Classroom Activities With Mandalas

By Brian Birmingham ; Updated September 15, 2017
The symmetry in a mandala makes for a great-looking design.

Mandalas are circular works of art that generally have different meanings for different beliefs and religions. Designs tend to be symmetrical, elaborate, artistic and symbolic. Creating mandalas is not only a good activity for students in a class to express creativity, but it will also teach them fundamentals of geometry. There are a few different methods to incorporate mandala artwork into a lesson plan.

Pre-Printed Worksheets

A good way for students to get a feel for creating mandalas is to add color to a pre-designed mandala. There are several sources online that have free mandala downloads that can be printed. Let the students be creative and color their mandalas in with whatever colors and patterns they would like.

Move on to Mini Mandalas

Once they have colored in a pre-designed mandala, they should have a good idea of what a mandala is and what one looks like. Creating mini mandalas will teach them how a mandala can be created by many different parts working together as a whole. Start by having the students draw a circle with a compass on a small piece of paper. Then have them add in shapes and colors as they see fit. After every student has finished, all of the papers can be put together to create a mandala quilt.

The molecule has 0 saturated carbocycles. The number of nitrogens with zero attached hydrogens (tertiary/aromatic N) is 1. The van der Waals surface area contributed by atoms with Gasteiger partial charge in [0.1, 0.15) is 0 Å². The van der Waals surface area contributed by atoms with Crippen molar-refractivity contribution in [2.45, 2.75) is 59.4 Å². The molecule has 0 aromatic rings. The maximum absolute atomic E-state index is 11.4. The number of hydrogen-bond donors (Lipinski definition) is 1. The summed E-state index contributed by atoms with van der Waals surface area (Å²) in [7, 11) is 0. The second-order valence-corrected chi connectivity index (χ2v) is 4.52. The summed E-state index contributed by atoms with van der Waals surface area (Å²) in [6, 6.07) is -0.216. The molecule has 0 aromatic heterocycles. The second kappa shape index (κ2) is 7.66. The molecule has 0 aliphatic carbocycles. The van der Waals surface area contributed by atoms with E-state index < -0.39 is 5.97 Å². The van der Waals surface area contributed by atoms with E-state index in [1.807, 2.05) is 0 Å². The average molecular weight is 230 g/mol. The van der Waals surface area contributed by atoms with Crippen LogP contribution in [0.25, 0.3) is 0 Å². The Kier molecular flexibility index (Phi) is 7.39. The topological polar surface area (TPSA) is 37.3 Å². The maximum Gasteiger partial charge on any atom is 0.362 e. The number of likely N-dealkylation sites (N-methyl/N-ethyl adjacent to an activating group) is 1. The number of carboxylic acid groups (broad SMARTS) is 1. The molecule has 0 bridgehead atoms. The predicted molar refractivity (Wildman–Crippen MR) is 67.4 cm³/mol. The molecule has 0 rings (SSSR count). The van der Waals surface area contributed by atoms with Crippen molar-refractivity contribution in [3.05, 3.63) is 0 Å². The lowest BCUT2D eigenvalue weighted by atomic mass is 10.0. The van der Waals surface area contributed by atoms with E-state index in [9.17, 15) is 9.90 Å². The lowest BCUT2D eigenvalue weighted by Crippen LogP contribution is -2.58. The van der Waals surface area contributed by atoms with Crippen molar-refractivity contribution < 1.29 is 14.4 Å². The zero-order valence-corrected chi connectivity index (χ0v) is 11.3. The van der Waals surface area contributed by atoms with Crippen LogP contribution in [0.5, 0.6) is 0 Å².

Symmetry

The symmetry of mandalas can be taught in a simple and fun way. Give the students a piece of construction paper with a line drawn down the center of the paper. With pencils and tempera paint, ask the students to paint half of a mandala. When they finish, they should have a half circle filled with a pattern laid out by wet paint. While the paint is still wet, ask the students to fold the paper over and press down on the other side. When they open the paper, they will have a perfectly symmetrical, full mandala.

Mandalas Created with Inspiration

This is a more challenging technique of mandalas, but it serves to give students a good understanding of the real purpose of a mandala. Have the student pick a topic or emotion of their choice. It could be how they are are feeling or a song they heard recently, and ask them to express those feelings through a mandala. They can use different shapes and color patterns in coordination with one another to create a design that properly displays their emotion.

About the Author

Brian Birmingham began his writing career in 2007 writing for his high-school newspaper. He has written two plays that were selected as winners in the Young Playwrights Festival. He also wrote two short films that won Best Screenplay and Best Picture at the CCHS Film Festival. Birmingham is currently pursuing a Bachelor of Arts in screenwriting at Loyola Marymount University.